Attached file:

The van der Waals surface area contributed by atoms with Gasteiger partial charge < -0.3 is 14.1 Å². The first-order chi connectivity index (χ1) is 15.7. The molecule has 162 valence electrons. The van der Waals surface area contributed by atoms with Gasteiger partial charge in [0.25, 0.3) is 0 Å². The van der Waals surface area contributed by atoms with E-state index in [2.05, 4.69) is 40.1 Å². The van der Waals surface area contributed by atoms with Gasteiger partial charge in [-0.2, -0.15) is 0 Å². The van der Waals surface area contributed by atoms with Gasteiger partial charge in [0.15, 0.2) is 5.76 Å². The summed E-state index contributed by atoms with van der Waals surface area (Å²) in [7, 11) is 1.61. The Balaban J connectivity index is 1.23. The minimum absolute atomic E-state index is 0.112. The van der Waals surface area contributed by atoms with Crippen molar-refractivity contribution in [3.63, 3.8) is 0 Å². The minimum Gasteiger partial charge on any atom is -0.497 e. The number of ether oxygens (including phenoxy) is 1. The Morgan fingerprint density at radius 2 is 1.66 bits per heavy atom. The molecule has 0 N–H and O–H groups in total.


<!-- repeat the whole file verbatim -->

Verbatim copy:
The van der Waals surface area contributed by atoms with Gasteiger partial charge < -0.3 is 14.1 Å². The first-order chi connectivity index (χ1) is 15.7. The molecule has 162 valence electrons. The van der Waals surface area contributed by atoms with Gasteiger partial charge in [0.25, 0.3) is 0 Å². The van der Waals surface area contributed by atoms with E-state index in [2.05, 4.69) is 40.1 Å². The van der Waals surface area contributed by atoms with Gasteiger partial charge in [-0.2, -0.15) is 0 Å². The van der Waals surface area contributed by atoms with Gasteiger partial charge in [0.15, 0.2) is 5.76 Å². The summed E-state index contributed by atoms with van der Waals surface area (Å²) in [7, 11) is 1.61. The Balaban J connectivity index is 1.23. The minimum absolute atomic E-state index is 0.112. The van der Waals surface area contributed by atoms with Crippen molar-refractivity contribution in [3.63, 3.8) is 0 Å². The minimum Gasteiger partial charge on any atom is -0.497 e. The number of ether oxygens (including phenoxy) is 1. The Morgan fingerprint density at radius 2 is 1.66 bits per heavy atom. The molecule has 0 N–H and O–H groups in total.